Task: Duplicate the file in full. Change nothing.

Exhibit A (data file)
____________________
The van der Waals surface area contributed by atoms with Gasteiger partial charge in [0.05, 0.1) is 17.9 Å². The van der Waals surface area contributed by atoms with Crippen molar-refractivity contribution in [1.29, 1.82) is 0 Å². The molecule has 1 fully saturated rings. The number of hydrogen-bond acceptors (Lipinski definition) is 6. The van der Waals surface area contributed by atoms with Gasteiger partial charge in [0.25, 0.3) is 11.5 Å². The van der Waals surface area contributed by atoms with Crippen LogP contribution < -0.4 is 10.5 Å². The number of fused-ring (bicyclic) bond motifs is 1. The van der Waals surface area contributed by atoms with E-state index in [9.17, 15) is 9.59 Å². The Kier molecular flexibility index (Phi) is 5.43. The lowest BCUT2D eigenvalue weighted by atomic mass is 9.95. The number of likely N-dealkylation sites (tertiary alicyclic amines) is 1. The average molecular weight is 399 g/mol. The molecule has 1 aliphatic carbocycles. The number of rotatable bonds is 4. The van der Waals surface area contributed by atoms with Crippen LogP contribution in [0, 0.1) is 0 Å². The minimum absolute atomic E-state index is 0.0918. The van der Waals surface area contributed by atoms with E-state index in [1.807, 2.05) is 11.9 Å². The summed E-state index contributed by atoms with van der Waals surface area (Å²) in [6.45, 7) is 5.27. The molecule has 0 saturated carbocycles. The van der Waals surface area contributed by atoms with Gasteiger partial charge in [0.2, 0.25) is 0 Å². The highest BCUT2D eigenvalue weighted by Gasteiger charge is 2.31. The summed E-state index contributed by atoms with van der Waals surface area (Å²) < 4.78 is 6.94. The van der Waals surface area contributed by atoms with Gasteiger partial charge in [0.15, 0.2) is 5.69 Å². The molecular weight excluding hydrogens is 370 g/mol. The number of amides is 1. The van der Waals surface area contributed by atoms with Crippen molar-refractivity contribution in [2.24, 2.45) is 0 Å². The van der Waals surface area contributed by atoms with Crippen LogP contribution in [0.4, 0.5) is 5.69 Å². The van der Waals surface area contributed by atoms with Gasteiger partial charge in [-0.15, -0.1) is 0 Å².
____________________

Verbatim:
The van der Waals surface area contributed by atoms with Gasteiger partial charge in [0.05, 0.1) is 17.9 Å². The van der Waals surface area contributed by atoms with Crippen molar-refractivity contribution in [1.29, 1.82) is 0 Å². The molecule has 1 fully saturated rings. The number of hydrogen-bond acceptors (Lipinski definition) is 6. The van der Waals surface area contributed by atoms with Gasteiger partial charge in [0.25, 0.3) is 11.5 Å². The van der Waals surface area contributed by atoms with Crippen LogP contribution < -0.4 is 10.5 Å². The number of fused-ring (bicyclic) bond motifs is 1. The van der Waals surface area contributed by atoms with E-state index in [9.17, 15) is 9.59 Å². The Kier molecular flexibility index (Phi) is 5.43. The lowest BCUT2D eigenvalue weighted by atomic mass is 9.95. The number of likely N-dealkylation sites (tertiary alicyclic amines) is 1. The average molecular weight is 399 g/mol. The molecule has 1 aliphatic carbocycles. The number of rotatable bonds is 4. The van der Waals surface area contributed by atoms with Crippen LogP contribution in [0, 0.1) is 0 Å². The minimum absolute atomic E-state index is 0.0918. The van der Waals surface area contributed by atoms with E-state index in [1.807, 2.05) is 11.9 Å². The summed E-state index contributed by atoms with van der Waals surface area (Å²) in [6.45, 7) is 5.27. The molecule has 0 saturated carbocycles. The van der Waals surface area contributed by atoms with Gasteiger partial charge in [0.2, 0.25) is 0 Å². The highest BCUT2D eigenvalue weighted by Gasteiger charge is 2.31. The summed E-state index contributed by atoms with van der Waals surface area (Å²) < 4.78 is 6.94. The van der Waals surface area contributed by atoms with Gasteiger partial charge in [0.15, 0.2) is 5.69 Å². The molecular weight excluding hydrogens is 370 g/mol. The number of amides is 1. The van der Waals surface area contributed by atoms with Crippen molar-refractivity contribution in [2.24, 2.45) is 0 Å². The van der Waals surface area contributed by atoms with Crippen LogP contribution in [0.4, 0.5) is 5.69 Å². The van der Waals surface area contributed by atoms with Gasteiger partial charge in [-0.15, -0.1) is 0 Å².